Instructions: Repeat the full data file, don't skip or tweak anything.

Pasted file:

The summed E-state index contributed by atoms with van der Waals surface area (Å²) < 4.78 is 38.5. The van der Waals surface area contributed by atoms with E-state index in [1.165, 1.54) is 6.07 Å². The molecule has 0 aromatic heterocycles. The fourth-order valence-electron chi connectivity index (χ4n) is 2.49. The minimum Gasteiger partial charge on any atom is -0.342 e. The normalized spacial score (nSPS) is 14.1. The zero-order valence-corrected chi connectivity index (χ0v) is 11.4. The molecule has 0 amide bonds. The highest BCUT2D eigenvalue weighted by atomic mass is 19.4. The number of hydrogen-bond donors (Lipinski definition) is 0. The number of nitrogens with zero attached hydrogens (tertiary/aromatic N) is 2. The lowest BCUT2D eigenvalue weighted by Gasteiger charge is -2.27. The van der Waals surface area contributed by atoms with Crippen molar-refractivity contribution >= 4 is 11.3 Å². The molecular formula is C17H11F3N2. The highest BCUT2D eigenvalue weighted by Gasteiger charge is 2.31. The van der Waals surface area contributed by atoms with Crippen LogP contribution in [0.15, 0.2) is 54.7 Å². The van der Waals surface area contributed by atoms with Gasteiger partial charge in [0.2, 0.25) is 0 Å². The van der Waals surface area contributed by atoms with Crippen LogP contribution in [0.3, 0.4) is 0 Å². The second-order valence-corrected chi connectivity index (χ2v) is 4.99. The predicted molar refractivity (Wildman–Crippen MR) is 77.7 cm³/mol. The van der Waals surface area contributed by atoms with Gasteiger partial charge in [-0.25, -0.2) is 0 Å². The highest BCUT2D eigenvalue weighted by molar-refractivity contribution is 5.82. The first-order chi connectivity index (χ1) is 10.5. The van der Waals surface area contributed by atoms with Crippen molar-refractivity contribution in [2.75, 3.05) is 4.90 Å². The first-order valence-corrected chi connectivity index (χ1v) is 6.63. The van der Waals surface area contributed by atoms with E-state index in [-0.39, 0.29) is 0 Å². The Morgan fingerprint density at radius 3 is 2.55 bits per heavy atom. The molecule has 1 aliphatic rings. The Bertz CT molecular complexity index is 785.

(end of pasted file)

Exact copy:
The summed E-state index contributed by atoms with van der Waals surface area (Å²) < 4.78 is 38.5. The van der Waals surface area contributed by atoms with E-state index in [1.165, 1.54) is 6.07 Å². The molecule has 0 aromatic heterocycles. The fourth-order valence-electron chi connectivity index (χ4n) is 2.49. The minimum Gasteiger partial charge on any atom is -0.342 e. The normalized spacial score (nSPS) is 14.1. The zero-order valence-corrected chi connectivity index (χ0v) is 11.4. The molecule has 0 amide bonds. The highest BCUT2D eigenvalue weighted by atomic mass is 19.4. The number of hydrogen-bond donors (Lipinski definition) is 0. The number of nitrogens with zero attached hydrogens (tertiary/aromatic N) is 2. The lowest BCUT2D eigenvalue weighted by Gasteiger charge is -2.27. The van der Waals surface area contributed by atoms with Crippen molar-refractivity contribution >= 4 is 11.3 Å². The molecular formula is C17H11F3N2. The highest BCUT2D eigenvalue weighted by Gasteiger charge is 2.31. The van der Waals surface area contributed by atoms with Crippen LogP contribution in [0.15, 0.2) is 54.7 Å². The van der Waals surface area contributed by atoms with Gasteiger partial charge in [0.2, 0.25) is 0 Å². The van der Waals surface area contributed by atoms with Crippen LogP contribution in [0.3, 0.4) is 0 Å². The second-order valence-corrected chi connectivity index (χ2v) is 4.99. The predicted molar refractivity (Wildman–Crippen MR) is 77.7 cm³/mol. The van der Waals surface area contributed by atoms with Gasteiger partial charge in [-0.25, -0.2) is 0 Å². The highest BCUT2D eigenvalue weighted by molar-refractivity contribution is 5.82. The first-order chi connectivity index (χ1) is 10.5. The van der Waals surface area contributed by atoms with Crippen molar-refractivity contribution in [2.75, 3.05) is 4.90 Å². The first-order valence-corrected chi connectivity index (χ1v) is 6.63. The van der Waals surface area contributed by atoms with E-state index in [-0.39, 0.29) is 0 Å². The Morgan fingerprint density at radius 3 is 2.55 bits per heavy atom. The molecule has 1 aliphatic rings. The Bertz CT molecular complexity index is 785.